Date of Award
Doctor of Education
School of Education
Higher Education Administration EdD
Edward A. Streeter
Bernard M. Lall
Cedric C. Ward
Planning of educational facilities is recognized as the responsibility of the educational administrator (Anderson & Van Dyke, 1972; McClurkin, 1964). Much has been written about planning of educational facilities and about the role of the architect and the facility planning specialist, but the details of the educational administrator's responsibility for facility planning has not been clearly defined (Boyer, 1973).
To determine the essential elements of the administrator's responsibility in planning educational facilities, an extensive review of literature was undertaken. Sixty-three educational administrators in southwestern Michigan--thirty from private schools and thirty-three from public-school systems--were involved through a structured interview that used a questionnaire as its basis.
Based upon the structured interviews of administrators and the related literature, thirty-five essential elements of administrative responsibility relative to facility planning were identified. Ten related to the area of general school survey, twenty-one to the area of new buildings and major renovations, and six to the area of school maintenance.
It was concluded that:
1. The planning of educational facilities requires cooperative efforts from various people including administrators, teachers, board members, students, and parents and should not be expected of the architect alone.
2. The planning of educational facilities is a complicated process and educational administrators in preparation for their responsibility should include a course in educational facility planning.
3. Most private-school administrators interviewed had not taken courses related to planning educational facilities, and this was noted as a weakness.
4. The private-and public-school administrators have similar concerns for planning educational facilities although the scope of the responsibility of superintendents for facility planning in large school systems is more complex than that of a small school principal.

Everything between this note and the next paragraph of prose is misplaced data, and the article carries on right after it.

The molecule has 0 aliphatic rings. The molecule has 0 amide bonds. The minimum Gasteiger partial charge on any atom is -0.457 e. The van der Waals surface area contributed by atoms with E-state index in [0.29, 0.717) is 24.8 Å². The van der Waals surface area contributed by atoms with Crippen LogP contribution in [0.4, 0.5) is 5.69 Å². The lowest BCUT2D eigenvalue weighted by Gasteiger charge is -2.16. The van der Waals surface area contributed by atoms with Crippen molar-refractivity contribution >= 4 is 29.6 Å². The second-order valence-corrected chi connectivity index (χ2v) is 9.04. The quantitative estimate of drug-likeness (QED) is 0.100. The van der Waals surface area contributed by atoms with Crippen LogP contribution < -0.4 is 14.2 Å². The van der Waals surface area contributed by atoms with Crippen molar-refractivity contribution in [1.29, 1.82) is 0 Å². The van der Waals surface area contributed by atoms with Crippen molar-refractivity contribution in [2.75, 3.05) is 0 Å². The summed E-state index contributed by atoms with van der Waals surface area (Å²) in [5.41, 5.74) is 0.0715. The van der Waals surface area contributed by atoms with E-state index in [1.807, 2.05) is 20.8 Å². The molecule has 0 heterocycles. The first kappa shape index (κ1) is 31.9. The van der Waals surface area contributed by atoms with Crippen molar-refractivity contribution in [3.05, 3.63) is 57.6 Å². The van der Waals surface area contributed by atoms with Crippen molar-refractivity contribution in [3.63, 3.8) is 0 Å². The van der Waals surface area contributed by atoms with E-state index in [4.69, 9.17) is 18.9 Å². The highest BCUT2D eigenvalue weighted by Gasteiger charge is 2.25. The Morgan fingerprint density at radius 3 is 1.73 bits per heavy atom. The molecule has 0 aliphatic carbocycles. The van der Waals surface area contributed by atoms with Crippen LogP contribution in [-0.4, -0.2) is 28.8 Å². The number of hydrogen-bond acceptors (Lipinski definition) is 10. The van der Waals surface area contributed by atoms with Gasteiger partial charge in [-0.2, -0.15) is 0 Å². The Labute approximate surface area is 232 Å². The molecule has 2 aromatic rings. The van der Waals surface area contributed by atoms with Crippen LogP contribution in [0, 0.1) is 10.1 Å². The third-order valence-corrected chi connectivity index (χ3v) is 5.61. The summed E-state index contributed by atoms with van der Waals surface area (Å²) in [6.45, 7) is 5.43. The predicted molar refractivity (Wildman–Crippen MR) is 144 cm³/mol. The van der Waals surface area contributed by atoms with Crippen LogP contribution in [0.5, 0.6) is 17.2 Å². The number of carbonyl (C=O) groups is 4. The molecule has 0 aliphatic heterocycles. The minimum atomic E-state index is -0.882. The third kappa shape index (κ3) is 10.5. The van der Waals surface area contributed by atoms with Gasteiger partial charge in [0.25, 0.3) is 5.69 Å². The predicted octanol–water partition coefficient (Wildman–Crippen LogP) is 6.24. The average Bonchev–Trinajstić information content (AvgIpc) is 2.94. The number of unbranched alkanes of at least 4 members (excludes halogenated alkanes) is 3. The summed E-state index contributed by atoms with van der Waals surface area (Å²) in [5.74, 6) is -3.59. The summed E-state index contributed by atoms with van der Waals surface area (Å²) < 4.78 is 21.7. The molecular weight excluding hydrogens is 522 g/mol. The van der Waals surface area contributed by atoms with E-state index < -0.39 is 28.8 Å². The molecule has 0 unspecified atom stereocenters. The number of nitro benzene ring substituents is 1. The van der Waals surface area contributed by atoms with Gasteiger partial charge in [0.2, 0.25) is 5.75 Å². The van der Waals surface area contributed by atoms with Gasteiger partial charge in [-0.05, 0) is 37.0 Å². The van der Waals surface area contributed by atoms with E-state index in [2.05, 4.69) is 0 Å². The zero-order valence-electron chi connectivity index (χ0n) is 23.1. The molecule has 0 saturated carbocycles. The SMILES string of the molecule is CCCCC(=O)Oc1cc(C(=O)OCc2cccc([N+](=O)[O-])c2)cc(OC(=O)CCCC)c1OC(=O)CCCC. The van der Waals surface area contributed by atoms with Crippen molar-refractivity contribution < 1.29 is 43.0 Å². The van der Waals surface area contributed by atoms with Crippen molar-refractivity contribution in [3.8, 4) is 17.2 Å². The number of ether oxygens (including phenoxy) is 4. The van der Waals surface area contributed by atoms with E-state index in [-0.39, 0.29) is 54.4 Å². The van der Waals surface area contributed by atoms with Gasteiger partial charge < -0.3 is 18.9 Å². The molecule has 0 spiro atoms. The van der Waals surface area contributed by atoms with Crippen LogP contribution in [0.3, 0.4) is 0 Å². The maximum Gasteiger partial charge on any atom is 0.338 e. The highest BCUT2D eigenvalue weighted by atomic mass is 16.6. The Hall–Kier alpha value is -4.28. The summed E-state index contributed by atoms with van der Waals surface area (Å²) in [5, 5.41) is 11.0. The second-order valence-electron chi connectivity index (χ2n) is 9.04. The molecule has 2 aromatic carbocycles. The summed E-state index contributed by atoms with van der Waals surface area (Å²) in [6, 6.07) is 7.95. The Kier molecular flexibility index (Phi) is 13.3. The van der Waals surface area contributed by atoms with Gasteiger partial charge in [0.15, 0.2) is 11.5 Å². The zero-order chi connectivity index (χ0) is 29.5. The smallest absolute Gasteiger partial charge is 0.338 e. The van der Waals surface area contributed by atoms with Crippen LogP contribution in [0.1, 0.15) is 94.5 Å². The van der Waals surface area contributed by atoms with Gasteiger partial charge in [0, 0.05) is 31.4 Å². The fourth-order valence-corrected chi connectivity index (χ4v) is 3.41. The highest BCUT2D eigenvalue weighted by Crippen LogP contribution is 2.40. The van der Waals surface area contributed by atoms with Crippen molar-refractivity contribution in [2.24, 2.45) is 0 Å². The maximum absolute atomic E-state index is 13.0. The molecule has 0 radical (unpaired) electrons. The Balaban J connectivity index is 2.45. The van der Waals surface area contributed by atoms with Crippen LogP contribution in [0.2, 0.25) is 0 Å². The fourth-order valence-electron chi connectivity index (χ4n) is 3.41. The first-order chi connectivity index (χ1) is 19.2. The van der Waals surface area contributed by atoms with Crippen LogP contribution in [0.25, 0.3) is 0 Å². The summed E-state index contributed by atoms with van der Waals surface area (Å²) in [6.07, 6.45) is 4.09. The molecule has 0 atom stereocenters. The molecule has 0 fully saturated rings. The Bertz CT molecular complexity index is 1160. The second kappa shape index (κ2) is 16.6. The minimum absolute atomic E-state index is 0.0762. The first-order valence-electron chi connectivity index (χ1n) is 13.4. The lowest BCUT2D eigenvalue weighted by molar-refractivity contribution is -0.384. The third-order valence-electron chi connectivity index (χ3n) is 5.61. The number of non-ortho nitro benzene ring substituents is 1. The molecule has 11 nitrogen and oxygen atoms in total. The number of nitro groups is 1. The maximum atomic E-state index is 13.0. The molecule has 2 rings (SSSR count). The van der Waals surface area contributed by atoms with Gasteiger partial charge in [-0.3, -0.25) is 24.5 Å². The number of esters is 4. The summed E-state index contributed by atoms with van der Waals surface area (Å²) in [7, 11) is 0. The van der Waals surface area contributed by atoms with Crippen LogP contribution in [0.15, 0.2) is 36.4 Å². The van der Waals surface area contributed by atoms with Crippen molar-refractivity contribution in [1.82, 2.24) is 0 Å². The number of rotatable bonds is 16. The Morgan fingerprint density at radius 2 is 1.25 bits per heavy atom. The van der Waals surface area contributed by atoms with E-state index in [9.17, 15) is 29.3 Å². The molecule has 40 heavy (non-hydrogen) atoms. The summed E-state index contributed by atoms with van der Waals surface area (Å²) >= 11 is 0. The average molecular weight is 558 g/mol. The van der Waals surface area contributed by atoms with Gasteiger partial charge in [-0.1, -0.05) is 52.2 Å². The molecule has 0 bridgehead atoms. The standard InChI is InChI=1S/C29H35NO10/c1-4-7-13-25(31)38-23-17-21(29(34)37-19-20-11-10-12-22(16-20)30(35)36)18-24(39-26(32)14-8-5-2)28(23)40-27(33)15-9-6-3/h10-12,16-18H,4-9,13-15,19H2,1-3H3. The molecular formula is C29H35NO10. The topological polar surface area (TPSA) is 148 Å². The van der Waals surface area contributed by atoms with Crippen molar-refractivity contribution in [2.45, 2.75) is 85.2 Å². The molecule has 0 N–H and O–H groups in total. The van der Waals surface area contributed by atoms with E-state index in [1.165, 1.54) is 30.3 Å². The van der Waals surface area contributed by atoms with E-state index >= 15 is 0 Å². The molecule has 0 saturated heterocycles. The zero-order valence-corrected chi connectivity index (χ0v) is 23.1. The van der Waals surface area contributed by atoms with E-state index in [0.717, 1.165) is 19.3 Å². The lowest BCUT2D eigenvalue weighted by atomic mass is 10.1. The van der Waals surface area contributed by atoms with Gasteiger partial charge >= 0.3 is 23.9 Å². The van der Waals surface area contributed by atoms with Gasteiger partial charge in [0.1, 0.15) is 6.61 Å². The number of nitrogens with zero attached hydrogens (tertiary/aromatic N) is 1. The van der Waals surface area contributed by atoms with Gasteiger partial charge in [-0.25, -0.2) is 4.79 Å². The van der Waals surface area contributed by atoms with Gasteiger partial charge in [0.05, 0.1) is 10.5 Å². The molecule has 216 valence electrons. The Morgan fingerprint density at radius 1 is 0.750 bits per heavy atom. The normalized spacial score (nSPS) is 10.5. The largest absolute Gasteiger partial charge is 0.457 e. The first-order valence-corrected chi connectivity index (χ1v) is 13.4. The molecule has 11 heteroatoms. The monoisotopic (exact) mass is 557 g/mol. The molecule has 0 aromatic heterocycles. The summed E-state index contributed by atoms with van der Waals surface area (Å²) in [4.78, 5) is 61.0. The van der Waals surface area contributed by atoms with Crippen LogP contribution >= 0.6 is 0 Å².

5. The clarification of the educational administrator's responsibility possesses a potential for improving the process of planning educational facilities an for eliminating the confusion which often arises concerning the responsibility.
6. The stages and characteristics of the historical development of educational facilities by administrators in southwestern Michigan were quite similar to that of Massachusetts.
1. Whereas it was found from the literature reviewed (Campbell, 1973; Thrasher, 1973) and whereas 64 percent of the educational administrators surveyed support that teachers, students, parents, architects, and those concerned with education should be involved in planning educational facilities, it is recommended that the community's contribution should be sought as much as possible during the planning process.
2. Whereas it was found from this study that only 13 percent of the private-school administrators had taken a School Building Planning course and only 27 percent had taken a School Survey course, it is recommended that private-school administrators should include such a graduate course in planning educational facilities during their training and should thereafter attend seminars on facility planning in order to keep abreast with recent changes in the field.
3. In order to make the position of the educational administrator all-inclusive, it is recommended that a summary of his or her responsibility in facility planning should be included in the development of the job description.
4. It is recommended that educational administrators should be concerned with educational facility maintenance design during the planning process.
5. Whereas it was found that the educational administrators surveyed had no written guide as to their responsibility for facility planning, it is recommended that educational administrators should consider as a guide the identified, essential elements in this study during their involvement in facility planning.
6. Whereas it was discovered through this research that the historical development of private-school administrators' role for educational facility planning is non-existent in southwestern Michigan, it is recommended that further study should be conducted in this area.
7. It is recommended that this study should be replicated in other states in the United States to ascertain how other educational administrators view their responsibility for planning educational facilities.
It is recommended, however, that delineation be made between respondents with actual experience in school construction projects and those lacking such experience.
School facilities--Planning--Michigan, School administrators--Michigan.
Ongwela, Gado Appollo, "A Study of the Educational Administrator's Responsibility for Facility Planning as Seen by the Public-School Superintendents and Private-School Principals in Southwestern Michigan" (1980). Dissertations. 613.
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